“With inflation cost-push driven, unemployment at 8.7 percent, 2020 GDP at -9.5 percent, and first quarter 2021 growth likely still in contraction, the BSP will still be doing the heavy lifting to support the economy, as the fiscal side will remain challenged with tepid revenue collections on soft economic activity and therefore remain prudent,” added Roces. He noted that since policy rate adjustments operate with a lag, the last November rate cut has not filtered through the economy yet. “Relative to inflation spikes, the BSP governor (Benjamin E. Diokno) has repeatedly sounded-off on the appropriateness of non-monetary measures to slow inflation given the supply-side nature of the price growth trajectory that may be transitory.”
For ING’s Mapa, the situation is a “hike when appropriate” thing and the BSP will “do all it can to help revive the flat-lining economy.”
“For the time being, with no evidence of second round effects so far, BSP will likely keep policy rates unchanged to give the economy and millions of Filipinos all the slack it will need in these challenging times. However, once second round effects begin to build and or inflation expectations are no longer anchored around the target, we believe BSP will carefully signal a necessary change in stance to nip any runaway inflation fears in the bud,” said Mapa.
Similar with Neri, the ING analyst has cautioned earlier about the adverse effects of the current negative real policy rates.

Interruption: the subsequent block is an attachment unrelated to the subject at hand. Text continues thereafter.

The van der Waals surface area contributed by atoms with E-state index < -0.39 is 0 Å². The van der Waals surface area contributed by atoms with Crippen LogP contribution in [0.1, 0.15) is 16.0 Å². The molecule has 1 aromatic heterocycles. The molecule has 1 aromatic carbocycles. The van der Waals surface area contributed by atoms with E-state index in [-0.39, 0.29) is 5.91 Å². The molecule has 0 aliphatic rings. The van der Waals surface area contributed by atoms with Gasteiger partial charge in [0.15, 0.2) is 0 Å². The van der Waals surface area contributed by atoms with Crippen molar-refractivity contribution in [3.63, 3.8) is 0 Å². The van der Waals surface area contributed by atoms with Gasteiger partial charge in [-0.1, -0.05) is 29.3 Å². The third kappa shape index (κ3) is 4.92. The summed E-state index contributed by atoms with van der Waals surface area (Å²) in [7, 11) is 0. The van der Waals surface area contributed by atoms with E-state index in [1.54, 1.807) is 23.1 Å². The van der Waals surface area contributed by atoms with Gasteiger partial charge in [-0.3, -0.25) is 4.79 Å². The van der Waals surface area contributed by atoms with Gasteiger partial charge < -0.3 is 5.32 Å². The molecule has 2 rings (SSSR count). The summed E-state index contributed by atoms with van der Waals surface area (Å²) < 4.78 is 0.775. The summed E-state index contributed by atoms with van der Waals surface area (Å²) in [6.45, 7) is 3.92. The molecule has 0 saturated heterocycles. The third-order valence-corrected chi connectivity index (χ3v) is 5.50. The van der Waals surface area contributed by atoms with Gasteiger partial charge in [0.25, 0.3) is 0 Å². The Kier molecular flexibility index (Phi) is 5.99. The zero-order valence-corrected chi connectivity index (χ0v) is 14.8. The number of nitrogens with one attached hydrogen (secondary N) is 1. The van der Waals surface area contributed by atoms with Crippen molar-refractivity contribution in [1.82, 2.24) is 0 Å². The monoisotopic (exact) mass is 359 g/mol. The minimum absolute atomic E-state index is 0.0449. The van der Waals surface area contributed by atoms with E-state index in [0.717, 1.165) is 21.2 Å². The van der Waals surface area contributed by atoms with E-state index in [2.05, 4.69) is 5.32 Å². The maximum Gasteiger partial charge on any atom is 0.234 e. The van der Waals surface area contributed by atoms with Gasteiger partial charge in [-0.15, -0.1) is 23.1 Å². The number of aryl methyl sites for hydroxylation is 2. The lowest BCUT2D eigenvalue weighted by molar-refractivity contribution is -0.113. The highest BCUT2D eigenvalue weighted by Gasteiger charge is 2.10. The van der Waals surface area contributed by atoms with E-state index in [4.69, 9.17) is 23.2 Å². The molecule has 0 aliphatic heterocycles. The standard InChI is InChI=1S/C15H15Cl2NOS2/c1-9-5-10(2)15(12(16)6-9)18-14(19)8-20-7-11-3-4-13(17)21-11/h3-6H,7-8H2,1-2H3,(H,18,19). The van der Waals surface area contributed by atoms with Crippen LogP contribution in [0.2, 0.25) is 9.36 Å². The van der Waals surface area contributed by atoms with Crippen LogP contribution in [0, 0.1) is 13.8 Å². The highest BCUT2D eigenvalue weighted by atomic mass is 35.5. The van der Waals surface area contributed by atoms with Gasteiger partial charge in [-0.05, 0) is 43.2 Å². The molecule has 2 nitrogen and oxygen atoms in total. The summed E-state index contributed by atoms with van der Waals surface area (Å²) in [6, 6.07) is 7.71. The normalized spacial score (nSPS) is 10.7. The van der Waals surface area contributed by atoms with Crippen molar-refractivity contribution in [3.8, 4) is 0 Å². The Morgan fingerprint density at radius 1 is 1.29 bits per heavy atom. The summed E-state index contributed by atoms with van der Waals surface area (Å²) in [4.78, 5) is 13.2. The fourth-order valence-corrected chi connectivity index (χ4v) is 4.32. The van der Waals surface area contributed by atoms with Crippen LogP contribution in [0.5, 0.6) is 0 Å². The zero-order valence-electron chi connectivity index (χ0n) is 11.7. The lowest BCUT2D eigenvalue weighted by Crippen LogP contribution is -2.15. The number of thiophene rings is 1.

“Although we do recognize the possible ill effects that negative real policy rates may pose to the economy, we believe BSP recognizes the more pressing and important concern faced by the country as a whole: the ongoing recession,” said Mapa. He said the negative real policy rates have been known to “foment mispriced risks” which he said could drive asset price inflation during normal times. “(However) the pandemic pushes the BSP to tolerate a negative real policy rate for now to focus on getting the economy back on its feet. Furthermore, concerns about possible bubbles forming in sectors such as stocks and the real estate market appear to be less pressing as of the moment with evidence actually pointing to the opposite for the real estate sector,” said Mapa.
The lack of vaccine availability has been a nagging concern for GDP, BSP and market watchers. Moody’s has said that the Philippines may not get its herd immunity until 2023 because of the way government is handling the vaccination procurement and process. Still, the research company project local GDP could achieve over six percent growth this year, one of the fastest growth in the region amid the lingering pandemic.
“The recent rapid acceleration in cases complicates the economic recovery, fuelled in some part by the entry of the new variants that will undermine the economic bounce back and sap even more momentum from the economy,” noted Mapa in a recent commentary. “Rising inflation and the threat of rising borrowing costs compound the challenges faced by Filipinos exponentially as 2021 is now starting to look a lot like 2020.”
In the last few days, new COVID cases have been in the high 7,000-level, prompting the government to reinstitute tighter and stricter movement restrictions from March 22 until April 4, while still maintaining a general quarantine community status over Metro Manila.